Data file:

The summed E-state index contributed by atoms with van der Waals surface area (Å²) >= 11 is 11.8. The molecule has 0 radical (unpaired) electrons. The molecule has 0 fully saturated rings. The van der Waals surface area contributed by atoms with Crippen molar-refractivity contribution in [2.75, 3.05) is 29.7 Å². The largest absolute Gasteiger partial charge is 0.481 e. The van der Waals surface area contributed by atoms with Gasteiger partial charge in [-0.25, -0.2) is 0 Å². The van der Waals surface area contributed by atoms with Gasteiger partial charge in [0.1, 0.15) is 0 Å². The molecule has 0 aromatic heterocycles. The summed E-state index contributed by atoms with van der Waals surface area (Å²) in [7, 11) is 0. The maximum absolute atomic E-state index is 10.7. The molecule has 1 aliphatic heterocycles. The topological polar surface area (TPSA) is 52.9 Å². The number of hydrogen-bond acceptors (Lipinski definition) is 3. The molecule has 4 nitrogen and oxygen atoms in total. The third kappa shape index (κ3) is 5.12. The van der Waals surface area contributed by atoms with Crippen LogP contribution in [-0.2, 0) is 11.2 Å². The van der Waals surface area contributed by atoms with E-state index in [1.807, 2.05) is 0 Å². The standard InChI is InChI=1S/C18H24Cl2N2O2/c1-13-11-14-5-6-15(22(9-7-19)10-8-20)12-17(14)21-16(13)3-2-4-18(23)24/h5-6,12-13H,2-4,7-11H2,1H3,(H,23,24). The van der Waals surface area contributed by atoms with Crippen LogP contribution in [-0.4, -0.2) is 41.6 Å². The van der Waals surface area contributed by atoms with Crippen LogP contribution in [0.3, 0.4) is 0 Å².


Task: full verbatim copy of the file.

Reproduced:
The summed E-state index contributed by atoms with van der Waals surface area (Å²) >= 11 is 11.8. The molecule has 0 radical (unpaired) electrons. The molecule has 0 fully saturated rings. The van der Waals surface area contributed by atoms with Crippen molar-refractivity contribution in [2.75, 3.05) is 29.7 Å². The largest absolute Gasteiger partial charge is 0.481 e. The van der Waals surface area contributed by atoms with Gasteiger partial charge in [-0.25, -0.2) is 0 Å². The van der Waals surface area contributed by atoms with Gasteiger partial charge in [0.1, 0.15) is 0 Å². The molecule has 0 aromatic heterocycles. The summed E-state index contributed by atoms with van der Waals surface area (Å²) in [7, 11) is 0. The maximum absolute atomic E-state index is 10.7. The molecule has 1 aliphatic heterocycles. The topological polar surface area (TPSA) is 52.9 Å². The number of hydrogen-bond acceptors (Lipinski definition) is 3. The molecule has 4 nitrogen and oxygen atoms in total. The third kappa shape index (κ3) is 5.12. The van der Waals surface area contributed by atoms with Crippen LogP contribution in [-0.2, 0) is 11.2 Å². The van der Waals surface area contributed by atoms with E-state index in [1.807, 2.05) is 0 Å². The standard InChI is InChI=1S/C18H24Cl2N2O2/c1-13-11-14-5-6-15(22(9-7-19)10-8-20)12-17(14)21-16(13)3-2-4-18(23)24/h5-6,12-13H,2-4,7-11H2,1H3,(H,23,24). The van der Waals surface area contributed by atoms with Crippen LogP contribution in [-0.4, -0.2) is 41.6 Å². The van der Waals surface area contributed by atoms with Crippen LogP contribution in [0.3, 0.4) is 0 Å².